Today, however, all seriousness in the citizenship process has been lost. Instead, new immigrants merely pass a standardized, multiple-choice test that is often administered in their native language rather than in English. Then, after a perfunctory chat with an interviewer, a nondescript INS bureaucrat reads them the oath of citizenship.

Ho-hum.

We must put an end to rubberstamp citizenship. We must instill in our new citizens the great concepts that govern our nation: liberty, equality and the rule of law. We must teach them the full rights and duties of citizens, not just the ritual of voting and the benefits of a passport. We must require new citizens know our language well enough to participate in the great democratic debate that keeps us free, and to that end, we must stop giving tests in any language but English.

Finally, when our new citizens have won the prize, we must bestow it with dignity and honor in a ceremony worthy of the occasion. America is a land of lofty ideals, none greater than the rights and responsibilities of citizenship. Let’s act like it.

Bilingual Education

Bilingual education is a Trojan horse in the lives of new immigrants. It looks like a thoughtful attempt at hospitality, but in fact, it prevents new immigrants from learning English and is therefore a de facto sentence to the belly of the American underclass.

In my home state of California, for instance, Hispanic children in bilingual education programs have been shown to be delayed by a full generation in assimilating to their new country. By contrast, children in “English immersion” classes, taught only in English, have more than double the rate of English proficiency.

Of course, this works out great for government bureaucrats. Under the guise of multi-cultural altruism, they construct an underclass that, without the ability to speak English, has little opportunity for professional advancement. In turn, the immigrants are forced to rely on government to provide for their basic needs.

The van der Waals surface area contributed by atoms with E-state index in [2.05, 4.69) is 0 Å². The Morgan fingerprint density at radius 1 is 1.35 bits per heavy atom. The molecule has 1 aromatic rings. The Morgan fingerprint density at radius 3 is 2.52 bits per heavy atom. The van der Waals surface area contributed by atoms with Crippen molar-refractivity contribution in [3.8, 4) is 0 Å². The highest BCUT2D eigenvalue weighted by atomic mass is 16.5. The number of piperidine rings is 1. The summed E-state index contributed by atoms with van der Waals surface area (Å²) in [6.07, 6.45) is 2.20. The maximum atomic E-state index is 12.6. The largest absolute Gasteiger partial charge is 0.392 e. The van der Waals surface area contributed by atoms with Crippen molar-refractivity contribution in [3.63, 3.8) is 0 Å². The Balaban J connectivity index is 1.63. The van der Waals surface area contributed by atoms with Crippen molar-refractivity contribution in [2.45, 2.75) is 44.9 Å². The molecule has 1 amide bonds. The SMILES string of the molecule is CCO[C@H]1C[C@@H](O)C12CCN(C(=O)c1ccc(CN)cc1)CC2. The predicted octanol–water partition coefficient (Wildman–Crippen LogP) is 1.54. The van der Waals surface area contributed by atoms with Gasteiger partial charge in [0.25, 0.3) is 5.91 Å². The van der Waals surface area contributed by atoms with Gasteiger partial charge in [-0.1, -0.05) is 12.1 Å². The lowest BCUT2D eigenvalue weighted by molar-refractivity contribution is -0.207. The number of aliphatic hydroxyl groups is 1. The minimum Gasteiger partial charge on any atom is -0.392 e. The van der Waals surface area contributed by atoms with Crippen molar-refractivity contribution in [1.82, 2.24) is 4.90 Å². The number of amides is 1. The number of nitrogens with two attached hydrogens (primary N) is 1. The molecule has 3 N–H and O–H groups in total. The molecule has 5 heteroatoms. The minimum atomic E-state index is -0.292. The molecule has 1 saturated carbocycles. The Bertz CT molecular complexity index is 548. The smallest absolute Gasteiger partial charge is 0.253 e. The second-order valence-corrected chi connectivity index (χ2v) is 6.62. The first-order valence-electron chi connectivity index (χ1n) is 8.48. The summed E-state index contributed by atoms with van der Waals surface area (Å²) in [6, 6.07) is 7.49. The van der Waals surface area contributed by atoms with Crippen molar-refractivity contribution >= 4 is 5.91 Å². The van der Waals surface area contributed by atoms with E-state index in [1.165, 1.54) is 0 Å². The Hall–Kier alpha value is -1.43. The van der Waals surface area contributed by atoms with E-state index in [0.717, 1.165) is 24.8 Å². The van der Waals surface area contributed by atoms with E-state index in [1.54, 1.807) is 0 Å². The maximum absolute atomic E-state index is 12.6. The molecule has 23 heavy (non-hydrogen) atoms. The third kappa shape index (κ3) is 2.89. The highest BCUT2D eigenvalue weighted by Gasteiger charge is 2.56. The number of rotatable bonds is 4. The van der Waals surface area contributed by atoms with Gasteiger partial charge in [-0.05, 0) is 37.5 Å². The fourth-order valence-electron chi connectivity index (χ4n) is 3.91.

As a conservative, however, I believe in the power of upward mobility. It is an American custom to work tirelessly and often anonymously to build a better life for our children. Most immigrants understand the importance of this virtue.  This is why 80% of Hispanics that were recently surveyed preferred their children learn English quickly.   One clear way to do that is to put an end to the scourge of bilingual education. We must teach  immigrants in English, so that they may grow to become self-reliant teachers, doctors and lawyers—leaders—in a society that welcomes them as equals rather than treating them as helpless subordinates.

It has been said that great nations more often collapse from internal strife than external enemies. Our immigration problem underscores this frightening truth.

It’s time to get serious. It’s time to start treating citizenship like the privilege that it is. It’s time to start knocking down the barriers that prevent new immigrants from becoming self-reliant citizens. It’s time to focus on unifying, not dividing our great nation. It’s time to think about what it means to be American.